Rembrandt's Amsterdam Today
by Marlene Fanta Shyer
(February 17, 2005) The rooflines are what you'll remember: rows of houses shoulder to shoulder, each with a distinct gable setting it apart from its neighbor. Those and the watery halos of the 165 canals the city is known for, with their little bridges studded with light after dark, are what will always speak of Amsterdam.
It was through these streets that Rembrandt Harmensz van Rijn walked during his life in the seventeenth century, and the year 2006 will mark the 400th anniversary of his birth. It should be a good year for the culturally aware among us--and wouldn't that encompass most of us in Larchmont?--to visit his city and nearby Leiden, where he was born. Each month will be filled with festivals and events that celebrate the artist, his life and his art.
Rembrandt's work was celebrated for its chiaroscuro, his extraordinary contrasts of brightness and dark, and ironically, his life was also a mixture of light and shadow: Along with intermittent success and prosperity, he endured the death of four of his five children, bankruptcy and the loss of his two wives. A housekeeper, who bore one of his children, threatened to sue him (he had her committed to an asylum in retaliation.) He did manage to buy a substantial two-story house--a third story was added later--in which he lived for twenty years and which has been immaculately restored. His etchings are displayed on its walls and in 2006, some of the paintings created under this roof will be back for the first time in many years.
During the time of his bankruptcy, every item he owned was sold, so not one piece in the house on view actually belonged to him. From the bills of sale made at the time, the recreation of the interior was possible with furnishings that are authentically seventeenth century and duplicate the originals. There is a replica of his box bed, his kitchen utensils, the table at which he took his meals. To stand in his studio, with its spears, skins, tortoise shells and plaster busts, in which he painted his masterpieces, to look out of the same windows through which he saw the light that illuminated his canvases, is probably in itself worth the admission price.
At the Rijks Museum in the "Masterpieces" exhibit, his are the centerpiece of the collection. The most famous of these, "The Jewish Bride" and "The Night Watch" hang here, in an exhibition that also includes the work of Jan Steen, Frans Hals and Vermeer. To be within a foot of these timeless works of art is a blue-chip experience and next year there will be many more chances like it. In his lifetime the artists created some 300 paintings and many will be recalled from museums around the world, and shown here and in other shows around the city.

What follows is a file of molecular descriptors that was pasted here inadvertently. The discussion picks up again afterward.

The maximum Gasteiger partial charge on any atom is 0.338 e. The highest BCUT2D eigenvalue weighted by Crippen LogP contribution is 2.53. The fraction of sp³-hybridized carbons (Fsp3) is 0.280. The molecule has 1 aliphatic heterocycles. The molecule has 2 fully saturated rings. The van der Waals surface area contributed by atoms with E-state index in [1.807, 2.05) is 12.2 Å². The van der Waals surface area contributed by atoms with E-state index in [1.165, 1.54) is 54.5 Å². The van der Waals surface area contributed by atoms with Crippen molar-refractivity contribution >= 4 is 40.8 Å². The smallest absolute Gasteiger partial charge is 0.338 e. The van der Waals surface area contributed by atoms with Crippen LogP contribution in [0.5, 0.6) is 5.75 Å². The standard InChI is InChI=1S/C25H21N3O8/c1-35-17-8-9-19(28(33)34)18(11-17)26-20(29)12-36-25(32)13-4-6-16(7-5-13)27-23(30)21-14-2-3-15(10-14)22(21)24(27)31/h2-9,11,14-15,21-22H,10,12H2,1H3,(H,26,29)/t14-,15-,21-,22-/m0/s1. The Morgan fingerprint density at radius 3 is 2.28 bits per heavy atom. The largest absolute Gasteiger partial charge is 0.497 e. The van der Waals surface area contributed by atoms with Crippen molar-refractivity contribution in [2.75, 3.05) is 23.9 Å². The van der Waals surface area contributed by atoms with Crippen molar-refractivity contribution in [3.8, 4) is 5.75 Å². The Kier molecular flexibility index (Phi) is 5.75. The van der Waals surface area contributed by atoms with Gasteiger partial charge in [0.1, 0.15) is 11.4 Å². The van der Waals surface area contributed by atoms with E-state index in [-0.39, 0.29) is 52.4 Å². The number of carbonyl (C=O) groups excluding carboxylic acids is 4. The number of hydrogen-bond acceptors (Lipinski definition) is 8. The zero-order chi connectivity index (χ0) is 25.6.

Leiden, less than forty minutes by train from the center of Amsterdam, will weigh in with its own three exhibitions. Rembrandt lived here for the first twenty-five years of his life and the emphasis in this city is on the young artist. The Stedelijk Museum De Lakenhal is located in a 17th Century building and here are paintings believed to be of his family members; a walking tour is planned to include a look at the house in which he was born, his school, and Swanenburgh's studio, where the young Rembrandt spent many hours. As a part of the festival, a city square will be transformed into a bit of 17th Century Leiden.
In the unlikely event one has not seen enough of the artist's work in both cities, there's a gallery of his paintings at Amsterdam's Schiphol Airport, which is the fourth largest in Europe. Here's where one can not only view museum-quality art but also throw dice at a casino, have a shampoo at a spa or watch the kids play in the airport's playground. With 55,000 employees and every conceivable service and product available under its roof, it is a weatherproof dream city in itself.
Rembrandt (known always by his first rather than his last name since that is how most often he signed his canvases) might be surprised not only to see his work hanging at an air terminal but at the Americanization of modern Amsterdam. These days, everyone speaks English here, eats KFC, bagels and burgers, shops at Old Navy. On the other hand, the city is still very European. There's smoking allowed in every restaurant, cold cuts are common breakfast fare, 400,000 bicyclists known here as "flying bombers" zip along without helmets, and same sex marriage is a civil right. There are outdoor cafes, like the popular terraces of DeJaren, where one can sit undisturbed with a glass of beer, maybe the local Grolsch if not a Heinekens, and watch the boats on the Kloveniersburgwal. And of course, as in the days of van Rijn, there are cobblestones, ancient churches and windmills. There is a flower market that features Technicolor flowers, especially tulips, however you'll have them--real, painted on glass, in bulbs, seeds, or carved from wood.
Of course, one must not forget the city's other famous native son, Vincent van Gogh, known more for sunflowers than tulips, represented by 206 paintings at his eponymous museum. Its famous native daughter, Anne Frank, is remembered here in a museum as well. A walk through the rooms in which she lived is surely harrowing, and will be engraved on your heart long after the trip is over.
In a city of 32,500 hotel beds, 70 glass-topped sightseeing canal boats, 260 city trams, and Rembrandt everywhere you look, with a flying time of six or seven hours from New York, an art-lover from Larchmont can hardly go wrong in Holland's favorite city.
Marlene Fanta Shyer writes for adults and children - and sometimes about Larchmont, where she lived for many years. Reach her through http://www.marleneshyer.com. More info on Holland at: www.holland.com or www.goholland.com